New club on campus to promote family

Molly Wierman, New Editor

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Senior Emily Lataif has high hopes for the Anscombe Society. Photo by Elizabeth Kerin.

Some might suggest a society at the University of Dallas dedicated to upholding traditional marriage, sexual integrity and the role of the family would just be preaching to the choir.

Senior Emily Lataif believes otherwise.

“Not every student at UD knows how to talk about [traditional marriage and the family],” Lataif said, adding that the ability to have intelligent dialogue and conversations about beliefs are key.

“At UD, we mostly have the same opinions about marriage and family. Once students leave UD, it’s difficult to be one of the few voices in the culture saying, ‘This is what marriage is; this is the good of the family.’”

Lataif believes the club will provide students with a forum to discuss and learn to express their beliefs regarding marriage, family and sexual integrity.

“This club is going to equip students with the tools to bring [the message of traditional marriage and family] to the world outside UD after graduation,” Lataif said. “We want to show them how to talk about these issues in a different way, not just, ‘This is right; this is wrong.’ ”

She describes the club as “the Alexander Hamilton Society for the family.”

Lataif decided to start a chapter of the society on campus after attending a conference at Princeton University in October 2015 with 300 other college students, most of whom participated in chapters of the Anscombe Society on their campuses.

The parent organization of the Anscombe Society, the Love and Fidelity Network (LFN), hosted the conference at Princeton.

The LFN was founded approximately 10 years ago to combat the predominant hookup culture, protect traditional marriage and provide future leaders with resources and support to safeguard the social importance of marriage and sexual integrity.

Sophomore Jeanne Kuehl, one of the club’s officers, decided to become involved because she considers the family a key component of a strong society.

“I believe that society itself is built on the family,” Kuehl said. “In order for humanity to flourish, its foundation must be strong and secure. The Anscombe Society looks to deepen understanding of family, marriage and sex. I believe that UD’s chapter of the Anscombe Society will be a very useful tool for students as they look to grow in faith and knowledge.”

Junior PJ Hasson, another officer, added that the Anscombe Society has potential to do important work at UD.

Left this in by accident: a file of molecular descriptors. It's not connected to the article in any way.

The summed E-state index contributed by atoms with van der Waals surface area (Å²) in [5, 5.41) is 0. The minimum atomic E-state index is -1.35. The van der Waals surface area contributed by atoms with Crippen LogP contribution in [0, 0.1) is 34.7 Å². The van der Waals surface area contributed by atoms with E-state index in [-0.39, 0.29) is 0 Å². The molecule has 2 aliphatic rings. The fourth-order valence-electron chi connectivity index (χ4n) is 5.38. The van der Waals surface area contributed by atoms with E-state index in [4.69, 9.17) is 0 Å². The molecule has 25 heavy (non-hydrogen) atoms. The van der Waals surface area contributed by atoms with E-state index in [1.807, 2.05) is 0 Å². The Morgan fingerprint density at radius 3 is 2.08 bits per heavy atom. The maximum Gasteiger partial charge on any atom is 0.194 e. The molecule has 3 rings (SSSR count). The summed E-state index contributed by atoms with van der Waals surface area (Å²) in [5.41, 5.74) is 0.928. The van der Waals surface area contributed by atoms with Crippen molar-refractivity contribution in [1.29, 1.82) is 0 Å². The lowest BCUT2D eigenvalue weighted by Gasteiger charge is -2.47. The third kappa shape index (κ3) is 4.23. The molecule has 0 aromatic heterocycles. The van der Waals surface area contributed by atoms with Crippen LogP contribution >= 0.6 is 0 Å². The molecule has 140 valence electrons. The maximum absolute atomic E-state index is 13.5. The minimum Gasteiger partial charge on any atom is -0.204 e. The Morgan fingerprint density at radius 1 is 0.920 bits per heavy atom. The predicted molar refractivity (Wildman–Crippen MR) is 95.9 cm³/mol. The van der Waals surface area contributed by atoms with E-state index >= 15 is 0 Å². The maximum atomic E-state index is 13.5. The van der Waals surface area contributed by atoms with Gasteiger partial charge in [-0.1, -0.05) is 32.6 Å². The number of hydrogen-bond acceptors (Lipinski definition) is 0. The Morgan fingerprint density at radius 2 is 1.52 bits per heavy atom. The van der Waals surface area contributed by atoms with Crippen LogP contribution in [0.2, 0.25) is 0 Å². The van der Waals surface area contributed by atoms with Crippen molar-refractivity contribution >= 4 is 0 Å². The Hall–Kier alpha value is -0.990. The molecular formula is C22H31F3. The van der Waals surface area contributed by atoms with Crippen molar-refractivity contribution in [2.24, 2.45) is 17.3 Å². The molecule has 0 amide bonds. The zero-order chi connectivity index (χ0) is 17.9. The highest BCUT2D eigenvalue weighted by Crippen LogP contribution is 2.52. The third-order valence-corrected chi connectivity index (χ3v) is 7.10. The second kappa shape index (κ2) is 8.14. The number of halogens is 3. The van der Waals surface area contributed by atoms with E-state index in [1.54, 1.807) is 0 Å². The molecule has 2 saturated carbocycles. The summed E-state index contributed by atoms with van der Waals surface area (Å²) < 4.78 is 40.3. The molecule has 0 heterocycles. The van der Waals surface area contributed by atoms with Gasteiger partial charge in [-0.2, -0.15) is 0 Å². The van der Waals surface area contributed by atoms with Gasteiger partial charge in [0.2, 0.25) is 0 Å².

“I have friends who run Anscombe Society chapters at larger, more secular schools and they had lots of good things to say about the impact they had had on campus,” Hasson said.

The club has just started at the university, but it already has plans in place for its first semester.

“Our goals for this semester involve getting students excited about the club as we try to get our feet off the ground,” Kuehl said. “Many of the students I’ve spoken with concerning the Anscombe Society are already very interested.  I think the club’s ideals are values that the large majority of the student body has taken to heart.”

Some of these goals for increasing student involvement include a Valentine’s Day campaign, three public lectures per semester and small discussion groups with professors.

Lataif added that the support from the faculty, including sponsor Dr. David Upham of the politics department, has been encouraging.

Both Hasson and Kuehl said that they hope the Anscombe Society will come to have a permanent place at the university.

“I hope to see the Anscombe Society flourishing and becoming a resource for students to turn to as issues arise that seem to contradict the importance of the family,” Kuehl said. “With the club as a forum in which to ask questions, learn about different philosophies and hear nationally-renowned speakers discuss prevalent topics, I could easily see the society becoming a loved and respected UD institution.”  T

he Anscombe Society takes its name from modern Catholic philosopher Elizabeth Anscombe, a student of Ludwig Wittgenstein and a key figure of analytical Thomism.

Dr. Jonathan Sanford, dean of Constantin College and professor of philosophy, will give a lecture on Anscombe’s work “Contraception and Chastity” for the club’s first event Feb. 4 at 7 p.m. in Gorman Faculty Lounge.

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